Seniors Luke Martin and David Johnson, who were among four college stu­dents to work for Steve the Painter last summer and were nick­named “Steve’s Boys,” said “many, many” hours of work might mean staying up all night to finish a paint job or working on Thanks­giving or Christmas.

“He kind of runs his business like a charity,” Johnson said. “He’s always out of money. He tells a cus­tomer ‘it’s going to cost this much to do the house,’ and then he just decides ‘I’m going to replace their windows and fix the doors and stuff.”

One of his sayings is: “If it needs to be done, then do it,” Martin said, and Wismar lives that out with every job.

Wismar spent several months painting a church for free. When painting for pay, he gives quotes instead of esti­mates. If he decides to add an addi­tional coat or other labor, he loses money. His friendly demeanor, iden­ti­fiable “Steve-the-Painter” car, and paint-covered clothes have made him a known and loved member of the com­munity, according to Martin and Johnson.

“I’ve worked in the public all my life,” Wismar said. “People rec­ognize me from the lumber yard that haven’t seen me in years, and vol­unteer activ­ities.”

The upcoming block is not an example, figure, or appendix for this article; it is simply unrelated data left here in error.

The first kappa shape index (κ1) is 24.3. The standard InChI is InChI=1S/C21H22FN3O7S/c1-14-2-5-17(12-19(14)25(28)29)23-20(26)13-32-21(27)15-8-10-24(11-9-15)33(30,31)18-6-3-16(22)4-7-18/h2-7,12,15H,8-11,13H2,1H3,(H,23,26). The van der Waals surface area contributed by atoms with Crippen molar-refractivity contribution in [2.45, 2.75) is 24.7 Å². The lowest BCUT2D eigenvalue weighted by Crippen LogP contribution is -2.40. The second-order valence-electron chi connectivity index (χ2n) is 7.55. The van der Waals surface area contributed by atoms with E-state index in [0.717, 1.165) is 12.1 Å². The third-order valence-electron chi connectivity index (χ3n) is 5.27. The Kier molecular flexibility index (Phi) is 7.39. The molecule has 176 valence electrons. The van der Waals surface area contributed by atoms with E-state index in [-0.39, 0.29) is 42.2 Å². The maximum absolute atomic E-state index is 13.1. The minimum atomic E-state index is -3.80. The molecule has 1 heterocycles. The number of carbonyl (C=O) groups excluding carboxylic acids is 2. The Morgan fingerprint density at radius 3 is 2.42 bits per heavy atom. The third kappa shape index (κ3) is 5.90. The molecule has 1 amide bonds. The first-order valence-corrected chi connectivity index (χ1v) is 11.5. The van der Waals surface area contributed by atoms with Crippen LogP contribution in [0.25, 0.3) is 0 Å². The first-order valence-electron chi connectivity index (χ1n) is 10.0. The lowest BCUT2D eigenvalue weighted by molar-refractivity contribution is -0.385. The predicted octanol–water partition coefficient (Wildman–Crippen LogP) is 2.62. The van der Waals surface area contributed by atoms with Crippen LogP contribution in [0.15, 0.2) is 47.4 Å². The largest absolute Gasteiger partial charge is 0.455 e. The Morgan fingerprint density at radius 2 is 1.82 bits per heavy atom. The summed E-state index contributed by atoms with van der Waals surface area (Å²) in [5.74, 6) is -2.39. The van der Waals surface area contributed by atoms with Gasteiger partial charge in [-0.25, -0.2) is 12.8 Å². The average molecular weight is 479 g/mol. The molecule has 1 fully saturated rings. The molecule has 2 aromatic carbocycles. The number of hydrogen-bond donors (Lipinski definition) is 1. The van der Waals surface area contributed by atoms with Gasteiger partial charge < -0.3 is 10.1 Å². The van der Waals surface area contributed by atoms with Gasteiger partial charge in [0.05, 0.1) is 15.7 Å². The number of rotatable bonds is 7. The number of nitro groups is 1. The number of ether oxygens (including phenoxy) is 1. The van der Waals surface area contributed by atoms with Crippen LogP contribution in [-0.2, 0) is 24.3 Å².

Martin and Johnson said when they’re with Wismar, people come up to him about every 30 seconds to say hello or chat.

“Everyone knows him. It’s impos­sible to go some­where without seeing someone come up and talk to him for a couple seconds or minutes,” Martin said.

In addition to meeting people through vol­un­teering, Wismar has served as an elected official (a township super­visor) — the only area he’s used his political science and history majors, he said. In 2004, his name was on the same ballot as the pres­i­dential nom­inees.

“It’s kind of neat to have your name on the ballot,” Wismar said. “Back in the days of the voting machines, we’d walk into the booth and put down ledgers to vote. I have a sample ballot from ’04. [Bush and I] were over here on the same ticket. Far removed, but same ticket.”

Wismar hasn’t seen a movie in the­aters since “Star Wars: A New Hope,” and he doesn’t watch TV, play sports, or listen to a lot of music. He said he’s cul­ti­vated an interest in clas­sical music and local busi­nesses.

“He’s a charming relic in Hillsdale county that deserves some kind of recog­nition for all the things he’s done,” Martin said.

Wismar never got angry at his workers — even when they had to redo an entire house of painting. His long wingspan helps his own painting, and he told his workers stories of his feats on ladders. But Martin and Johnson described him as a grand­father figure who influ­enced their lives pos­i­tively.

“I think he feels the story of every­thing that hap­pened is a good way to evan­gelize to people,” Johnson said.

He and Martin said Wismar inspired them to care more about doing a good job than getting paid well, although he was gen­erous with pay. Wismar even replaced Johnson’s tire when it went flat.

Wismar con­tinues to attribute all of his good work and change to his con­version. His life can be summed up in John 3:6, he said: “You should not be sur­prised at my saying ‘You must be born again.’”